Airports are complex systems. They are characterised by complex interdependencies between different parts of (e.g. check-in, security and retail areas) and different aspects of airport operations (e.g. landside operations and airside operations). Additionally, there are multiple stakeholders including airport and airliner operators, government agencies and retailers. Furthermore, there are a number of sometimes conflicting operational objectives including safety (and security in particular), efficiency and passenger experience. Altogether, the emergent behaviour of the airport system as a whole cannot be inferred from an examination of the individual components of the system alone .
The characteristics of airports often violate key assumptions required by traditional systems engineering and are therefore no longer suitable for these applications. New approaches and models are required to allow for flexible identification and description of complex patterns, multi-scale processes, and to balance the multi-faceted demands of emergency response, security, efficiency and economic viability.
The aims of the research are twofold. First, it seeks to develop a holistic airport system modelling framework. Such a framework is used to develop airport models to aid airport planning and design, provide decision support for real-time airport operations and for the review of key performance indicators. Secondly, the research seeks to identify important characteristics of complex systems and the relationships between underlying components. It strives to generate an understanding of and tools to support the application of complexity science and models to airport systems.
In essence, the modelling framework being developed captures the research outcomes of each research stream as it incorporates spatial, temporal, business process, security and passenger activity elements for a number of airport scenarios (including normal, peak-hour and emergency scenarios). Consequently, the complex systems research program plays a crucial role in the integration of outcomes generated by the six other research streams in order to enhance the current and future operational capabilities of Australian and international airports.
The Complex Systems program comprises three tasks:
- Modelling each component of the airport model as a complex system;
Integrating these components into a comprehensive complex system; and
- Synthesising different complex systems approaches.
The first two of these tasks will be addressed using a variety of systems approaches including Business Process Models, System Dynamics, Agent-Based Modelling and Bayesian Networks (BN). Quantified conceptual BN models will be developed to depict a set of interacting factors (which could be complex sub-systems) and their various directed linkages, where the quantification is in the form of conditional probabilities for each node based on the nodes that feed into it. Techniques will be developed to provide structural and probabilistic inferences, to incorporate uncertainty in processes and decisions, and to facilitate complex scenario analyses from the BNs.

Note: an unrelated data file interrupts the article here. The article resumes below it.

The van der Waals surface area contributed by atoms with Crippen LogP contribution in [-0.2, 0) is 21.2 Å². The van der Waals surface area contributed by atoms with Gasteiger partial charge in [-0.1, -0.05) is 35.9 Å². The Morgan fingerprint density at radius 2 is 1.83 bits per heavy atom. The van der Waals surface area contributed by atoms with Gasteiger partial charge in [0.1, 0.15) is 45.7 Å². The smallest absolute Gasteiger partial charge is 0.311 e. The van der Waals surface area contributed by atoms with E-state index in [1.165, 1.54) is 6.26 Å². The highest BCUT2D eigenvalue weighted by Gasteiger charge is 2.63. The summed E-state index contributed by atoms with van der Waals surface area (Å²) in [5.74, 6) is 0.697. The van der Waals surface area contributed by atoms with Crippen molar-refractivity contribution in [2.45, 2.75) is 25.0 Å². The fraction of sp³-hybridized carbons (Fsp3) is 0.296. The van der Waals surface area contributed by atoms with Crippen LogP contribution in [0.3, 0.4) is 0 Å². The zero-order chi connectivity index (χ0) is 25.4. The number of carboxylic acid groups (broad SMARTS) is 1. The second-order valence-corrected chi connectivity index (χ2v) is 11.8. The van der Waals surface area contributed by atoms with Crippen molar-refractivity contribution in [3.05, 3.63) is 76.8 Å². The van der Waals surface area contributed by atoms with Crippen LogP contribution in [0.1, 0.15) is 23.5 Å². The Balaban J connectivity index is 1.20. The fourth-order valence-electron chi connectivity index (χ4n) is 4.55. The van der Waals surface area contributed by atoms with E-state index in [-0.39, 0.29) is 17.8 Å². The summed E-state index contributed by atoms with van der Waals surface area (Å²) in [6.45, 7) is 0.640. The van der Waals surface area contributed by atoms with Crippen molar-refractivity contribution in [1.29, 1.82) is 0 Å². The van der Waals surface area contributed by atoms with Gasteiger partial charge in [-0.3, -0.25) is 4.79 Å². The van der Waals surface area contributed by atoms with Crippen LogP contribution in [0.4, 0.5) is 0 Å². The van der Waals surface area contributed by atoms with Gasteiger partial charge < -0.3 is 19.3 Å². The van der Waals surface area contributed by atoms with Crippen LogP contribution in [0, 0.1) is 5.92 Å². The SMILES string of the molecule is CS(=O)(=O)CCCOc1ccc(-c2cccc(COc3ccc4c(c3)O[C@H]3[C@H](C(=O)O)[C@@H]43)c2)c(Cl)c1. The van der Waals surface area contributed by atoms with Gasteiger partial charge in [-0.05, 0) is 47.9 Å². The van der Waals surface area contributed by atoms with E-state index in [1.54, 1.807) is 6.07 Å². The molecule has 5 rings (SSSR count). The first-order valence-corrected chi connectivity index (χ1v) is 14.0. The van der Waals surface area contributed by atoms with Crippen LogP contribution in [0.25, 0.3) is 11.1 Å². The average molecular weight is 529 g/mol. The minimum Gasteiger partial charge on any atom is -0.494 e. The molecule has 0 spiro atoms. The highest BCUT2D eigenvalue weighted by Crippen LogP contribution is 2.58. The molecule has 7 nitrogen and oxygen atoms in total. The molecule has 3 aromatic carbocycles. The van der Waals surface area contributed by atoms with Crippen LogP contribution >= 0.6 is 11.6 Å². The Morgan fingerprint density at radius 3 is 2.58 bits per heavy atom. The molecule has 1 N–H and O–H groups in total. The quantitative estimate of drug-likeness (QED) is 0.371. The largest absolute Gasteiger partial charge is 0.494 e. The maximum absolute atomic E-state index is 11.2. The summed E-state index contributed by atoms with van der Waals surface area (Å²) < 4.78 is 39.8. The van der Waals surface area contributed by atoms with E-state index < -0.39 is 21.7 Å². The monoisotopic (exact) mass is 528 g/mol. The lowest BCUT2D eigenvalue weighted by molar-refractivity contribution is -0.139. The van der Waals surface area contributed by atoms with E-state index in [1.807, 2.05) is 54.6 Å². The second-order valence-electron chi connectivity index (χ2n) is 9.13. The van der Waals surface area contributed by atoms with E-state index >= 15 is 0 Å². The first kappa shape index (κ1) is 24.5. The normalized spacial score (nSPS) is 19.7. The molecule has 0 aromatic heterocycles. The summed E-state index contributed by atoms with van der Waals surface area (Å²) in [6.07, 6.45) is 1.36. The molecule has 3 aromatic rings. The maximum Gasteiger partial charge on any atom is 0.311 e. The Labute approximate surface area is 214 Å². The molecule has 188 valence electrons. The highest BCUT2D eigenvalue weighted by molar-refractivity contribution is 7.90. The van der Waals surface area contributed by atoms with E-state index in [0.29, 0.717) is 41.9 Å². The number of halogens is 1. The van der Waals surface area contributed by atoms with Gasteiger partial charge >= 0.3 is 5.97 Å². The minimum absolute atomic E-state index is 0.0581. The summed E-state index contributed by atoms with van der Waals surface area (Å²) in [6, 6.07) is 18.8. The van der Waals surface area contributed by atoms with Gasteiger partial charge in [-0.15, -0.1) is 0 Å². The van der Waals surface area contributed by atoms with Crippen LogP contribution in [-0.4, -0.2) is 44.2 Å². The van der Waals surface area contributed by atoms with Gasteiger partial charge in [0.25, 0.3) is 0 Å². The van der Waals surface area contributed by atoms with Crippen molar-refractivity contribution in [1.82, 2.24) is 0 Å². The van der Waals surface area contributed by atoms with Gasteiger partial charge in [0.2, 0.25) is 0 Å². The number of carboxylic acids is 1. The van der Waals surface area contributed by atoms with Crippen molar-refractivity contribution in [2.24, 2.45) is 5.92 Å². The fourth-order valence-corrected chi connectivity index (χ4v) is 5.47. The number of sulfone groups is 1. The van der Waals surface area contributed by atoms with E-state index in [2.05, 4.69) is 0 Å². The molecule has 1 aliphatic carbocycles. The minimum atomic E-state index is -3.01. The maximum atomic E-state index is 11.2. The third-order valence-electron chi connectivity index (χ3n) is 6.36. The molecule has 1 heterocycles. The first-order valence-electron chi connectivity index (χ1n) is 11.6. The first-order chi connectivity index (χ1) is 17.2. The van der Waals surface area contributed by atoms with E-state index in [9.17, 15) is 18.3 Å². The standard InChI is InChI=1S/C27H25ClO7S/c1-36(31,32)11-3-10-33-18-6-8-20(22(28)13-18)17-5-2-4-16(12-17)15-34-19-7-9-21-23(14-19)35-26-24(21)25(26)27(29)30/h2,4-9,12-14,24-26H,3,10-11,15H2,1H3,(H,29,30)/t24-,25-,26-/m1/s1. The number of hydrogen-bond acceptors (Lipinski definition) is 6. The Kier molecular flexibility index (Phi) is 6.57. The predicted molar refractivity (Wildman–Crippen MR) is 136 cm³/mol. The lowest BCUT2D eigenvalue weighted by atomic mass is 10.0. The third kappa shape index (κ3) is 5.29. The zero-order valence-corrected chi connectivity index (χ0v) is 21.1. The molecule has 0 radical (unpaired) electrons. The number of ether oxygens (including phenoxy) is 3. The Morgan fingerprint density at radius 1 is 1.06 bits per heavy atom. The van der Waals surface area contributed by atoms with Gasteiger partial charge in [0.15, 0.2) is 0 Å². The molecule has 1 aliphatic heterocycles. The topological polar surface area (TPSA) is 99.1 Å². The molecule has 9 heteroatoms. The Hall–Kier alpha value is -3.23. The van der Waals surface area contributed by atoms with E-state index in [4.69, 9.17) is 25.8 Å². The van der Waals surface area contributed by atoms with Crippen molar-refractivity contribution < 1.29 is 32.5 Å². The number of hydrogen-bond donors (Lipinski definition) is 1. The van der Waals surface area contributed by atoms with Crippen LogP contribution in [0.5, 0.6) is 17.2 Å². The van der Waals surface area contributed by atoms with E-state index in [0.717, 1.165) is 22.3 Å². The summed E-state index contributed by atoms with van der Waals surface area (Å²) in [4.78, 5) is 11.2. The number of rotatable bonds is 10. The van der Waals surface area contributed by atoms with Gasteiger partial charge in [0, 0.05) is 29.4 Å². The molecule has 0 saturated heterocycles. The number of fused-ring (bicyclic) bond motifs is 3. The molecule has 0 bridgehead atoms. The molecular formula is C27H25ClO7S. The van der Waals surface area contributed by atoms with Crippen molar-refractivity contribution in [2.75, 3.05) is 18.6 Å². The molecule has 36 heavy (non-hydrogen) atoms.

The third task will be addressed using a mixed qualitative/quantitative approach and a novel extension of an adaptive, dynamic object-oriented BN . Such adaptive approaches for complex systems are now widely accepted in order to facilitate learning and decision-making .
Agent based model of passenger movements through the quarantine are of the airport terminal
- Professor Kerrie Mengersen (Chief Investigator)
- Associate Professor Duncan Campbell
- Dr. Sandra Johnson
- Dr. Paul Wu
- Charisse Farr (PhD student)
- Jegar Pitchforth (PhD student)
- Jack Grummitt (Undergraduate student)
- Ying Chan (Undergraduate student)
- Y. Bar-Yam, Unifying Principles in Complex Systems, in M. C. Roco and W. S. Bainbridge, Eds. Converging Technology (NBIC) for Improving Human Performance, Kluwer: Dordrecht, The Netherlands, 2003.
- P. Weber and L. Jouffe, Complex system reliability modelling with Dynamic Object Oriented Bayesian Networks, Reliability Engineering & System Safety, vol. 91, no. 2, pp. 149-162, 2006.
- K. A. Cabana, et al., Enterprise Systems Engineering Theory and Practice, Vol. 9: Enterprise Research and Development, The MITRE Corporation, MP05B0000043, November 2005.